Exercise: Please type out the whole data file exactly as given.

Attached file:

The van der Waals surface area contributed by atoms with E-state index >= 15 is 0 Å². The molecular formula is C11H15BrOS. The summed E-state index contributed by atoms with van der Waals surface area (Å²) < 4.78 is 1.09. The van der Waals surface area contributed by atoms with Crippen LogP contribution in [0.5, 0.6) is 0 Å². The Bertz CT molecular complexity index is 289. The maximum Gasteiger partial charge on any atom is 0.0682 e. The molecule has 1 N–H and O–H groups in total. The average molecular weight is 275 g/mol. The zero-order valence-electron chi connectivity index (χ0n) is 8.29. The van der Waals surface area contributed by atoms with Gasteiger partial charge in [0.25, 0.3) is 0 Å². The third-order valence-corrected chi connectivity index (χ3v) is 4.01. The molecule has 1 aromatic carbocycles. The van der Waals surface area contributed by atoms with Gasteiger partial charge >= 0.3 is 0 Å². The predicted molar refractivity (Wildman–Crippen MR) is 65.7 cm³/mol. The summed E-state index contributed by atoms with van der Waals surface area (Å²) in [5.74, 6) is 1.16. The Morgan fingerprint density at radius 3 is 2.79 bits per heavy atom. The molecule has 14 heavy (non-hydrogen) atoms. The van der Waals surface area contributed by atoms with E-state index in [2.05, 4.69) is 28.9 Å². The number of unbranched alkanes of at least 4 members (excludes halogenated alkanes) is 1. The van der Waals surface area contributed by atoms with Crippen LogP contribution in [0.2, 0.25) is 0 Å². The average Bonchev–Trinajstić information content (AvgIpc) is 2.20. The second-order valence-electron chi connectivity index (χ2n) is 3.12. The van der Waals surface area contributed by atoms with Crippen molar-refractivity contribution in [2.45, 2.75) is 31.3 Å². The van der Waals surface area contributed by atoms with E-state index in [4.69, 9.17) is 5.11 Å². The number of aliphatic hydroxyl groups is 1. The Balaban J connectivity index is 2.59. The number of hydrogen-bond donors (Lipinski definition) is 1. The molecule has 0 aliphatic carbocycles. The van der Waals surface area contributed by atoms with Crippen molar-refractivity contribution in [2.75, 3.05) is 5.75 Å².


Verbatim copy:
The van der Waals surface area contributed by atoms with E-state index >= 15 is 0 Å². The molecular formula is C11H15BrOS. The summed E-state index contributed by atoms with van der Waals surface area (Å²) < 4.78 is 1.09. The van der Waals surface area contributed by atoms with Crippen LogP contribution in [0.5, 0.6) is 0 Å². The Bertz CT molecular complexity index is 289. The maximum Gasteiger partial charge on any atom is 0.0682 e. The molecule has 1 N–H and O–H groups in total. The average molecular weight is 275 g/mol. The zero-order valence-electron chi connectivity index (χ0n) is 8.29. The van der Waals surface area contributed by atoms with Gasteiger partial charge in [0.25, 0.3) is 0 Å². The third-order valence-corrected chi connectivity index (χ3v) is 4.01. The molecule has 1 aromatic carbocycles. The van der Waals surface area contributed by atoms with Gasteiger partial charge >= 0.3 is 0 Å². The predicted molar refractivity (Wildman–Crippen MR) is 65.7 cm³/mol. The summed E-state index contributed by atoms with van der Waals surface area (Å²) in [5.74, 6) is 1.16. The Morgan fingerprint density at radius 3 is 2.79 bits per heavy atom. The molecule has 14 heavy (non-hydrogen) atoms. The van der Waals surface area contributed by atoms with E-state index in [2.05, 4.69) is 28.9 Å². The number of unbranched alkanes of at least 4 members (excludes halogenated alkanes) is 1. The van der Waals surface area contributed by atoms with Crippen LogP contribution in [0.2, 0.25) is 0 Å². The average Bonchev–Trinajstić information content (AvgIpc) is 2.20. The second-order valence-electron chi connectivity index (χ2n) is 3.12. The van der Waals surface area contributed by atoms with Crippen molar-refractivity contribution in [2.45, 2.75) is 31.3 Å². The van der Waals surface area contributed by atoms with E-state index in [4.69, 9.17) is 5.11 Å². The number of aliphatic hydroxyl groups is 1. The Balaban J connectivity index is 2.59. The number of hydrogen-bond donors (Lipinski definition) is 1. The molecule has 0 aliphatic carbocycles. The van der Waals surface area contributed by atoms with Crippen molar-refractivity contribution in [2.75, 3.05) is 5.75 Å².